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Low-Calorie Sweeteners: A Diabetes Risk?

Posted: October 1, 2018

Sucralose, low-calorie sweetener, sugar, soda, calories, Bon Secours Surgical Weight Loss CenterPeople trying to avoid sugary foods often turn to low-calorie sweeteners. You’ll find them everywhere. They take up aisles at the grocery store.

From sports drinks and sodas to protein bars, food companies use artificial sweeteners to market their products as low-calorie or diet.

Although it seems like these products would help you lose weight, recent research raises questions about the longterm effects. Researchers say that for people who have obesity, low-calorie sweeteners could promote metabolic syndrome, prediabetes and diabetes.

A serious disease, metabolic syndrome is a group of risk factors. It includes high blood pressure, high blood sugar, unhealthy cholesterol levels and abdominal fat. Metabolic syndrome doubles the risk of blood vessel and heart disease, leading to heart attacks and strokes. These risk factors increase the risk of diabetes by three to five times.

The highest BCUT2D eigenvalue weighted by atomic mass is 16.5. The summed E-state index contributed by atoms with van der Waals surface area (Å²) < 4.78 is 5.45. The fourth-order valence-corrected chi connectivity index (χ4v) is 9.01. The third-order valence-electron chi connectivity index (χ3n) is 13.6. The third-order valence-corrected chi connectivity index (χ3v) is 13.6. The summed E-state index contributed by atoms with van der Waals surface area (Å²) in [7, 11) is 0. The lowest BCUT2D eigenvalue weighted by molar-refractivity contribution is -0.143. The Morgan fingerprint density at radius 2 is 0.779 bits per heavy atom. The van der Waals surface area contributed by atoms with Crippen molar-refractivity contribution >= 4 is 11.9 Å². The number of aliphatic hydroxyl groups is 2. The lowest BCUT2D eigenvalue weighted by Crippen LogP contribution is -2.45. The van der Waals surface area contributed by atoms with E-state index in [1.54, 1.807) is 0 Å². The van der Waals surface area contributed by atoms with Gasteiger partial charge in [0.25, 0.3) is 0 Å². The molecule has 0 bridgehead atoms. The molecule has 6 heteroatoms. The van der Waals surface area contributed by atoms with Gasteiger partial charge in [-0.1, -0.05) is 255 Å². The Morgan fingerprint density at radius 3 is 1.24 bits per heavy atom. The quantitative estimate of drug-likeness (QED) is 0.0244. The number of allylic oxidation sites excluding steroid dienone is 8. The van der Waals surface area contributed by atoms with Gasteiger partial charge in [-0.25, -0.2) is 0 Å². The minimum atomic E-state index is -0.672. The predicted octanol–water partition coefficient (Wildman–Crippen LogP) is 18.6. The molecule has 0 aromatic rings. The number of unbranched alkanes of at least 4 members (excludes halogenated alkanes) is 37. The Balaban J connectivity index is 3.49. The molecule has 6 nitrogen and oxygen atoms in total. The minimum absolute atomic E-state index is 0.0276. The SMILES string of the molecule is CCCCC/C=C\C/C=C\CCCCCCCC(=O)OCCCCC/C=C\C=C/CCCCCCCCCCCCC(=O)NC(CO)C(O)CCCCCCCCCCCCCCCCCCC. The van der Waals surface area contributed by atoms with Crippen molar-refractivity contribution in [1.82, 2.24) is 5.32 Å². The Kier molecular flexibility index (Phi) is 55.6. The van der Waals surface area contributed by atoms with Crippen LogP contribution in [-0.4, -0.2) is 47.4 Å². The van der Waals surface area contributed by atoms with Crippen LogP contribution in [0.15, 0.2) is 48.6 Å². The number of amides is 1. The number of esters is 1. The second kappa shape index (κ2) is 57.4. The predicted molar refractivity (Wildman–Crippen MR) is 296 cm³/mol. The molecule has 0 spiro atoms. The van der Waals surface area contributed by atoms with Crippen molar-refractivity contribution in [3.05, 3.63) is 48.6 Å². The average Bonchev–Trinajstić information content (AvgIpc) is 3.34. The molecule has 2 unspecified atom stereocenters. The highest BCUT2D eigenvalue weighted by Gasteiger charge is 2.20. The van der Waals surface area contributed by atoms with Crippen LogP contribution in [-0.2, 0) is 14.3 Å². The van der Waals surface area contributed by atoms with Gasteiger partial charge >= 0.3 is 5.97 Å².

If you’re trying to lose weight by relying on low-calorie sweeteners, make sure you talk to your health provider or a Registered Dietitian. In some cases, it may be appropriate to use them on a short-term basis.

During the latest study, researchers found that low-calorie sweeteners promote additional fat accumulation within cells.

“Our stem cell-based studies indicate that low-calorie sweeteners promote additional fat accumulation within cells compared with cells not exposed to these substances, in a dose-dependent fashion—meaning that as the dose of sucralose is increased more cells showed increased fat droplet accumulation,” said lead researcher Sabyasachi Sen, M.D., at George Washington University, in a news release from the Endocrine Society. “This most likely occurs by increasing glucose entry into cells through increased activity of genes called glucose transporters.”

Additionally, Sen said, the research findings are of greatest concern for people who have obesity and prediabetes or diabetes. This group of people already faces a heightened risk of heart attacks and strokes.

“We think the effect is more pronounced in overweight and obese people rather than their normal weight counterparts because they have more insulin resistance and may have more glucose in their blood,” he said.

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